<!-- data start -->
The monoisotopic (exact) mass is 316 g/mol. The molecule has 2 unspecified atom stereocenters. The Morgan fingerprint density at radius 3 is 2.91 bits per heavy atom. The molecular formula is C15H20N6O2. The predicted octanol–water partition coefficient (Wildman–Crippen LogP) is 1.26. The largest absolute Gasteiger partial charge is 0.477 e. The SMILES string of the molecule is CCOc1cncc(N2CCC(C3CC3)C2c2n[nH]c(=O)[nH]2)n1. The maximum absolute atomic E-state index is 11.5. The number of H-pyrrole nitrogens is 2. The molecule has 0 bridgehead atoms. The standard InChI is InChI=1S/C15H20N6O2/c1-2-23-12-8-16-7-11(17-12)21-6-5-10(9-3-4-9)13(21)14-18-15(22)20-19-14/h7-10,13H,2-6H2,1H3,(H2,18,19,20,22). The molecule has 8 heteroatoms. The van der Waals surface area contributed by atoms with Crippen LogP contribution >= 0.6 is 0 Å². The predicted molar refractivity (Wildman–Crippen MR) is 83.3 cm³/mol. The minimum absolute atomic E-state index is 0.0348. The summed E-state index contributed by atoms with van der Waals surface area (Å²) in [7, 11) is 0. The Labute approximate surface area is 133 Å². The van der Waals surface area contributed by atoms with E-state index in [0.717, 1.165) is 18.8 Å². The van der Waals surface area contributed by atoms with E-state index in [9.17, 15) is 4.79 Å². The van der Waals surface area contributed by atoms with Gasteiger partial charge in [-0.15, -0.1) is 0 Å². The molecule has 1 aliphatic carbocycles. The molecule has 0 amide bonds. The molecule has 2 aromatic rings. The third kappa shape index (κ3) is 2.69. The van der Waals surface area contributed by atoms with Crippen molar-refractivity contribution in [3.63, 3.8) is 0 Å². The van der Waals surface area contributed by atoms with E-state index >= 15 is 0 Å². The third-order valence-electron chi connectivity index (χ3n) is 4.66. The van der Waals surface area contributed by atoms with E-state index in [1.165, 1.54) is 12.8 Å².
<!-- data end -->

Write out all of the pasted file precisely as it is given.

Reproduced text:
The monoisotopic (exact) mass is 316 g/mol. The molecule has 2 unspecified atom stereocenters. The Morgan fingerprint density at radius 3 is 2.91 bits per heavy atom. The molecular formula is C15H20N6O2. The predicted octanol–water partition coefficient (Wildman–Crippen LogP) is 1.26. The largest absolute Gasteiger partial charge is 0.477 e. The SMILES string of the molecule is CCOc1cncc(N2CCC(C3CC3)C2c2n[nH]c(=O)[nH]2)n1. The maximum absolute atomic E-state index is 11.5. The number of H-pyrrole nitrogens is 2. The molecule has 0 bridgehead atoms. The standard InChI is InChI=1S/C15H20N6O2/c1-2-23-12-8-16-7-11(17-12)21-6-5-10(9-3-4-9)13(21)14-18-15(22)20-19-14/h7-10,13H,2-6H2,1H3,(H2,18,19,20,22). The molecule has 8 heteroatoms. The van der Waals surface area contributed by atoms with Crippen LogP contribution >= 0.6 is 0 Å². The predicted molar refractivity (Wildman–Crippen MR) is 83.3 cm³/mol. The minimum absolute atomic E-state index is 0.0348. The summed E-state index contributed by atoms with van der Waals surface area (Å²) in [7, 11) is 0. The Labute approximate surface area is 133 Å². The van der Waals surface area contributed by atoms with E-state index in [0.717, 1.165) is 18.8 Å². The van der Waals surface area contributed by atoms with E-state index in [9.17, 15) is 4.79 Å². The van der Waals surface area contributed by atoms with Gasteiger partial charge in [-0.15, -0.1) is 0 Å². The molecule has 1 aliphatic carbocycles. The molecule has 0 amide bonds. The molecule has 2 aromatic rings. The third kappa shape index (κ3) is 2.69. The van der Waals surface area contributed by atoms with Crippen molar-refractivity contribution in [3.63, 3.8) is 0 Å². The van der Waals surface area contributed by atoms with E-state index >= 15 is 0 Å². The third-order valence-electron chi connectivity index (χ3n) is 4.66. The van der Waals surface area contributed by atoms with E-state index in [1.165, 1.54) is 12.8 Å².